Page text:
29 October 2011

A Rubik's Cube that never makes us frustrated

Ever got frustrated with a Rubik's Cube? Now there is an alternative version that never lets us down.

From time to time I see news clips on TV showing how some people can
solve Rubik's Cubes in an amazing way. How can some nerds solve this mechanical puzzle in one minute, even solve it with their feet or while blindfolded?

These video clips always leave me totally flabbergasted, for I can't even solve this bloody puzzle with my eyes wide open in one hour.

Fortunately, there is a self-solving Rubik's Cube which requires no effort to solve. It has been solved in the beginning.

Well, actually it's a 3D logo of the Second Northern Taiwan Teaching Resource Centre.
The idea behind this logo comes from the well-field system, a and distribution method existing roughly between the 9th to 2nd century BC.

A square area of land was divided equally into nine sections, with the outer eight cultivated by eight individual peasant families and the centre jointly cultivated for the landowning aristocrat.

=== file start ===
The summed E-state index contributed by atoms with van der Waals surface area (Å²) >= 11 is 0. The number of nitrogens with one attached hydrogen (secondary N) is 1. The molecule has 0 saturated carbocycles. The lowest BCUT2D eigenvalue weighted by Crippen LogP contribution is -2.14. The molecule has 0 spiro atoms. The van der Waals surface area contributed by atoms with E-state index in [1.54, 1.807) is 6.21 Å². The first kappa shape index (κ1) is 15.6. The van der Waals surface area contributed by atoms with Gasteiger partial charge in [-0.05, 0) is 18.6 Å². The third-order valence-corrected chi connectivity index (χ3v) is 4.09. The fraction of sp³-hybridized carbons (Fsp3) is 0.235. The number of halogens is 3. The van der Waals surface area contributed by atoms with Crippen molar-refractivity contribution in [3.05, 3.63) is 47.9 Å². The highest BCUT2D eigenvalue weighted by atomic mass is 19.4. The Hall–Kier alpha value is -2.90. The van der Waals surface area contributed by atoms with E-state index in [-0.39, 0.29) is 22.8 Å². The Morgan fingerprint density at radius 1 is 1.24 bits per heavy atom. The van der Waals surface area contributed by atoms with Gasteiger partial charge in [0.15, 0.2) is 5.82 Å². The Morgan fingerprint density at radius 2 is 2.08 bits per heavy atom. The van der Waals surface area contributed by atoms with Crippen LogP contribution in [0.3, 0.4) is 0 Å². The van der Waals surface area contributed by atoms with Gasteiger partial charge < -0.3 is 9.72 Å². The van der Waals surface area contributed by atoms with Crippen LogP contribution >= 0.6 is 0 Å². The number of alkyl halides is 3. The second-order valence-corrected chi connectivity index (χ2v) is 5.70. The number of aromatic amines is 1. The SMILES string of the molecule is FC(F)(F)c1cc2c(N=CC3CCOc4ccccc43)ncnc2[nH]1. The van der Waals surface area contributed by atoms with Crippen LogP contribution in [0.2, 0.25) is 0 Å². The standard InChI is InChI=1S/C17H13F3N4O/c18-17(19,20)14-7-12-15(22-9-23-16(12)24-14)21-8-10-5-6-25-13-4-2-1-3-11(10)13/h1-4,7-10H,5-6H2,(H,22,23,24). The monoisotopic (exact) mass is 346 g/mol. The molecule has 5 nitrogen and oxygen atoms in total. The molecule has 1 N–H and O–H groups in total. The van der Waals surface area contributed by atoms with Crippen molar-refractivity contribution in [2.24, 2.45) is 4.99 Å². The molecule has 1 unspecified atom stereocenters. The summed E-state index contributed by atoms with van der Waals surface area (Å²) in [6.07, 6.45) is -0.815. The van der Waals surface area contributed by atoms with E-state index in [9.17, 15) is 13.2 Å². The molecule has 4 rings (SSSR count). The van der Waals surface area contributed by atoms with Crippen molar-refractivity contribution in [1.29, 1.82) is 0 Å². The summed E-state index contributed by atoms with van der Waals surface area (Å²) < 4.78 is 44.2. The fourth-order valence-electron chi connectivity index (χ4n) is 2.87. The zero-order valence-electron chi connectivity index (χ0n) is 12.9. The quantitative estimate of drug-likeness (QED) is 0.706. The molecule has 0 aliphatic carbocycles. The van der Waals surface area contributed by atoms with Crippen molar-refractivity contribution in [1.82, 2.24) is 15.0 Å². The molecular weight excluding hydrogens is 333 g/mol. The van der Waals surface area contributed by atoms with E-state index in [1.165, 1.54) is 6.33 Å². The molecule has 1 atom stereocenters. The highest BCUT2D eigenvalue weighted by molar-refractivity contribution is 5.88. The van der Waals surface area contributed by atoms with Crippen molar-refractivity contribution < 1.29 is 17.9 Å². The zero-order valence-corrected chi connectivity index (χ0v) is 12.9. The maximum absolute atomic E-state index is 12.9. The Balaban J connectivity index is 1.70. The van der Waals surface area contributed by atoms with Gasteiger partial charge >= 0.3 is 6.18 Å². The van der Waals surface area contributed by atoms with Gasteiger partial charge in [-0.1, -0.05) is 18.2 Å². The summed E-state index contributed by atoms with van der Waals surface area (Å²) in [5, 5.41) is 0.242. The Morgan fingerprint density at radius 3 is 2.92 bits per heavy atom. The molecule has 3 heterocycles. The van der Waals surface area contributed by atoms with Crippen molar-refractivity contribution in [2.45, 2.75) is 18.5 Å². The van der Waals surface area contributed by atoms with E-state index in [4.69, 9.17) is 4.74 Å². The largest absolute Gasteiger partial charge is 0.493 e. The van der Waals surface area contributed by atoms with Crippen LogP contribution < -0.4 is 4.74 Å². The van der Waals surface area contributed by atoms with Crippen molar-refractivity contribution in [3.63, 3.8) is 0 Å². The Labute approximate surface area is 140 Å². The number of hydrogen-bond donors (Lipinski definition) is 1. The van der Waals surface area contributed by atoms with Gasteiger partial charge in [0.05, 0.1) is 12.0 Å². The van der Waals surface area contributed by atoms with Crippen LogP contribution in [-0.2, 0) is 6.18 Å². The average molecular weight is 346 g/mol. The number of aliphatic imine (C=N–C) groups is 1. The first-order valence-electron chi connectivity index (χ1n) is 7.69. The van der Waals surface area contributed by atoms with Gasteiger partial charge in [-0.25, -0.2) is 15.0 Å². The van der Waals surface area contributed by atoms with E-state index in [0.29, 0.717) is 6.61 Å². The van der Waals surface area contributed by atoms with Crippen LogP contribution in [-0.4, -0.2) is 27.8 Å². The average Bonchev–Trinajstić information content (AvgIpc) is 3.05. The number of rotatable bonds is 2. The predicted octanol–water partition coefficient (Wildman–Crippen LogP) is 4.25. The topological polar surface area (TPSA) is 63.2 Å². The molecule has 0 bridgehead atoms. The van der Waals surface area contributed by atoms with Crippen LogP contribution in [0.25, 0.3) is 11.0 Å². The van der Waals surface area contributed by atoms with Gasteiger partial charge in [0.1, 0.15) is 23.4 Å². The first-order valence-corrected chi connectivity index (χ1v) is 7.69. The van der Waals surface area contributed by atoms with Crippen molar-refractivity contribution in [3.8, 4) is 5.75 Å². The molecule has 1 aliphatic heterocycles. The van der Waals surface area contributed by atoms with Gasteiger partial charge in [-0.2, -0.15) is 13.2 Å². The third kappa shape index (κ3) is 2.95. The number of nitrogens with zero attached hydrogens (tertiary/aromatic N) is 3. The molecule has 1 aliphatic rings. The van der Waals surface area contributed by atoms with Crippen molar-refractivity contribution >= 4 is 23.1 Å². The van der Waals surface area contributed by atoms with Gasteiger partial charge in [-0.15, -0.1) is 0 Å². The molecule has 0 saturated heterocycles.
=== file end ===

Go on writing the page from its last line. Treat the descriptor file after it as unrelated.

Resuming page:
Whatever idea there is behind the design, the 3D version is absolutely great consolation for people like me who cannot solve a six-coloured cube.

12 October 2011

Ronne drumming on his milk tin

Fanne is running a promotion for her products, which invites parents to enter a competition by uploading videos of toddlers or young children dancing, rocking or taking any form of exercise to the official promotional song.

This promo song is a cover version of an advert tune from years ago with lyrics rewritten. I was requested to take on the task to produce a newly arranged backing track, coach the singer (actually a staff member of Fanne) and make the recording.

Fanne decided to let Ronne do whatever he liked in front of the milk tin, a sample of her products under promotion, and shoot a video as well. Crikey, nobody gave Ronne any instruction; he just started drumming on the milk tin.

However, his father, as a musicologist, couldn't figure out any rhythmic patter or relationship between his beating and the soundtrack.

11 October 2011

What can you make with a handkerchief?

Last Monday was the national day in Taiwan, which commemorate the Wuchang Uprising on 10 October 1911, which led to the collapse of the Qing Dynasty and the establishment of the Republic of China.

As this Chinese Republic nowadays has only its sovereignty over Taiwan and is not recognised as a country by the UN, it's alawys under debate whether Taiwan is still part of China and whether ROC still exists.

I don't bother to bother join the debate any more; those issues will be settled after I die, I strongly believe. Therefore, I celebrated this day with my son by playing a with handkerchief.

A cocoon.

Now a wrapped sweet.

Now a carrot.

And finally back to a handkerchief, and it can also become a cap.